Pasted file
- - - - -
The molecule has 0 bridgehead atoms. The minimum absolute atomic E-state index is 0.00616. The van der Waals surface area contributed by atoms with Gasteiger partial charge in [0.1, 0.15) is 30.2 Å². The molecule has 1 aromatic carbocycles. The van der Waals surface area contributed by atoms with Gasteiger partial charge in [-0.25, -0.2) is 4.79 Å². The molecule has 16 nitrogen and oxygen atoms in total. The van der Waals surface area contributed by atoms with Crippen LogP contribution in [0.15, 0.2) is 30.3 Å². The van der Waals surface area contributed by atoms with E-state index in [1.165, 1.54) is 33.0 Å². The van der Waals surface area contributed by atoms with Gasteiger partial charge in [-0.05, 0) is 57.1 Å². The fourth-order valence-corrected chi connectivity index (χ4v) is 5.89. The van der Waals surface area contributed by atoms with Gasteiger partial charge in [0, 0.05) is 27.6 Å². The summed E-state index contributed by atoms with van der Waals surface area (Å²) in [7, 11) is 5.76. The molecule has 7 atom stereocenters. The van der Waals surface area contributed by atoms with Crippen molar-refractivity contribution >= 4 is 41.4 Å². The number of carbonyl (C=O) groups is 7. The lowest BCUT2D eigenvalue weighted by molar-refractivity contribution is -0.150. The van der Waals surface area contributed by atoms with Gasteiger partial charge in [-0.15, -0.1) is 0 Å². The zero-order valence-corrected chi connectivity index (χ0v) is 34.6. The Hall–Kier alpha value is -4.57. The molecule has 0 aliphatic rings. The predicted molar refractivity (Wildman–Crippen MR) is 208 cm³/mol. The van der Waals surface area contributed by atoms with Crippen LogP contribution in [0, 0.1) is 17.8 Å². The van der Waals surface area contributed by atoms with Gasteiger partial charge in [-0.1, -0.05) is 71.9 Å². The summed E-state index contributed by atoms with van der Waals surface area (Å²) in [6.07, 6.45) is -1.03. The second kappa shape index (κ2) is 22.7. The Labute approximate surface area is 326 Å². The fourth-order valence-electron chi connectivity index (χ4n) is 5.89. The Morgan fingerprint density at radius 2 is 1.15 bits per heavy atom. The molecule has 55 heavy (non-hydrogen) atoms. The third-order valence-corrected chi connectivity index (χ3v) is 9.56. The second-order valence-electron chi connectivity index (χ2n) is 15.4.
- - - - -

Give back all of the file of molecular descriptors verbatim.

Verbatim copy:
The molecule has 0 bridgehead atoms. The minimum absolute atomic E-state index is 0.00616. The van der Waals surface area contributed by atoms with Gasteiger partial charge in [0.1, 0.15) is 30.2 Å². The molecule has 1 aromatic carbocycles. The van der Waals surface area contributed by atoms with Gasteiger partial charge in [-0.25, -0.2) is 4.79 Å². The molecule has 16 nitrogen and oxygen atoms in total. The van der Waals surface area contributed by atoms with Crippen LogP contribution in [0.15, 0.2) is 30.3 Å². The van der Waals surface area contributed by atoms with E-state index in [1.165, 1.54) is 33.0 Å². The van der Waals surface area contributed by atoms with Gasteiger partial charge in [-0.05, 0) is 57.1 Å². The fourth-order valence-corrected chi connectivity index (χ4v) is 5.89. The van der Waals surface area contributed by atoms with Gasteiger partial charge in [0, 0.05) is 27.6 Å². The summed E-state index contributed by atoms with van der Waals surface area (Å²) in [7, 11) is 5.76. The molecule has 7 atom stereocenters. The van der Waals surface area contributed by atoms with Crippen molar-refractivity contribution >= 4 is 41.4 Å². The number of carbonyl (C=O) groups is 7. The lowest BCUT2D eigenvalue weighted by molar-refractivity contribution is -0.150. The van der Waals surface area contributed by atoms with Gasteiger partial charge in [-0.15, -0.1) is 0 Å². The zero-order valence-corrected chi connectivity index (χ0v) is 34.6. The Hall–Kier alpha value is -4.57. The molecule has 0 aliphatic rings. The predicted molar refractivity (Wildman–Crippen MR) is 208 cm³/mol. The van der Waals surface area contributed by atoms with Crippen LogP contribution in [0, 0.1) is 17.8 Å². The van der Waals surface area contributed by atoms with Gasteiger partial charge in [-0.1, -0.05) is 71.9 Å². The summed E-state index contributed by atoms with van der Waals surface area (Å²) in [6.07, 6.45) is -1.03. The second kappa shape index (κ2) is 22.7. The Labute approximate surface area is 326 Å². The fourth-order valence-electron chi connectivity index (χ4n) is 5.89. The Morgan fingerprint density at radius 2 is 1.15 bits per heavy atom. The molecule has 55 heavy (non-hydrogen) atoms. The third-order valence-corrected chi connectivity index (χ3v) is 9.56. The second-order valence-electron chi connectivity index (χ2n) is 15.4.